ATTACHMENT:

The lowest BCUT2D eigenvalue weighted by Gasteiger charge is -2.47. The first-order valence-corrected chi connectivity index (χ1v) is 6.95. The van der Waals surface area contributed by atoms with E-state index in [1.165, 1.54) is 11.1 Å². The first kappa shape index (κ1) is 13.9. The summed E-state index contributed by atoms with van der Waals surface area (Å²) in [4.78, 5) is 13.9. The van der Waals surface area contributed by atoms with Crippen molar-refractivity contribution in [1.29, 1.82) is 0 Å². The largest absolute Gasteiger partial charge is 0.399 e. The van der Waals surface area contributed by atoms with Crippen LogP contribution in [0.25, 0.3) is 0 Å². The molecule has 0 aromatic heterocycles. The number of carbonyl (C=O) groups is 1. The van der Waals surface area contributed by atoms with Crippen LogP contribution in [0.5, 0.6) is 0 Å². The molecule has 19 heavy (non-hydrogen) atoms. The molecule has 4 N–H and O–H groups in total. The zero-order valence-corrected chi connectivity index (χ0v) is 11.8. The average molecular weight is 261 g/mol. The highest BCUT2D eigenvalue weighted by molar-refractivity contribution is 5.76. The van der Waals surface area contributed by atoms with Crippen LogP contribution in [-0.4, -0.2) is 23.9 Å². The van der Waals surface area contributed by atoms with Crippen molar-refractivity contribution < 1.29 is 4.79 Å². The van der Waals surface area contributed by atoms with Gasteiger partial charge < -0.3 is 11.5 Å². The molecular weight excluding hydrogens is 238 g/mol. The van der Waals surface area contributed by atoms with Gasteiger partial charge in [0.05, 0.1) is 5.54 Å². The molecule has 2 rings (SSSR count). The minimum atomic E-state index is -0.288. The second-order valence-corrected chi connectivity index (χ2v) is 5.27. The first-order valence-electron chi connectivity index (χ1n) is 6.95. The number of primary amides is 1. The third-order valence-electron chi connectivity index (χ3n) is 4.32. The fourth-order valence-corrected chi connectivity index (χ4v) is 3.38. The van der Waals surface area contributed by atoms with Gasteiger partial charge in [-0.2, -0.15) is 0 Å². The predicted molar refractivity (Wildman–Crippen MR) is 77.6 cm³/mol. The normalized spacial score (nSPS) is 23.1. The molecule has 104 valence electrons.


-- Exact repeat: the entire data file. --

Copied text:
The lowest BCUT2D eigenvalue weighted by Gasteiger charge is -2.47. The first-order valence-corrected chi connectivity index (χ1v) is 6.95. The van der Waals surface area contributed by atoms with E-state index in [1.165, 1.54) is 11.1 Å². The first kappa shape index (κ1) is 13.9. The summed E-state index contributed by atoms with van der Waals surface area (Å²) in [4.78, 5) is 13.9. The van der Waals surface area contributed by atoms with Crippen molar-refractivity contribution in [1.29, 1.82) is 0 Å². The largest absolute Gasteiger partial charge is 0.399 e. The van der Waals surface area contributed by atoms with Crippen LogP contribution in [0.25, 0.3) is 0 Å². The molecule has 0 aromatic heterocycles. The number of carbonyl (C=O) groups is 1. The van der Waals surface area contributed by atoms with Crippen LogP contribution in [0.5, 0.6) is 0 Å². The molecule has 19 heavy (non-hydrogen) atoms. The molecule has 4 N–H and O–H groups in total. The zero-order valence-corrected chi connectivity index (χ0v) is 11.8. The average molecular weight is 261 g/mol. The highest BCUT2D eigenvalue weighted by molar-refractivity contribution is 5.76. The van der Waals surface area contributed by atoms with Crippen LogP contribution in [-0.4, -0.2) is 23.9 Å². The van der Waals surface area contributed by atoms with Crippen molar-refractivity contribution < 1.29 is 4.79 Å². The van der Waals surface area contributed by atoms with Gasteiger partial charge < -0.3 is 11.5 Å². The molecular weight excluding hydrogens is 238 g/mol. The van der Waals surface area contributed by atoms with Gasteiger partial charge in [0.05, 0.1) is 5.54 Å². The molecule has 2 rings (SSSR count). The minimum atomic E-state index is -0.288. The second-order valence-corrected chi connectivity index (χ2v) is 5.27. The first-order valence-electron chi connectivity index (χ1n) is 6.95. The number of primary amides is 1. The third-order valence-electron chi connectivity index (χ3n) is 4.32. The fourth-order valence-corrected chi connectivity index (χ4v) is 3.38. The van der Waals surface area contributed by atoms with Gasteiger partial charge in [-0.2, -0.15) is 0 Å². The predicted molar refractivity (Wildman–Crippen MR) is 77.6 cm³/mol. The normalized spacial score (nSPS) is 23.1. The molecule has 104 valence electrons.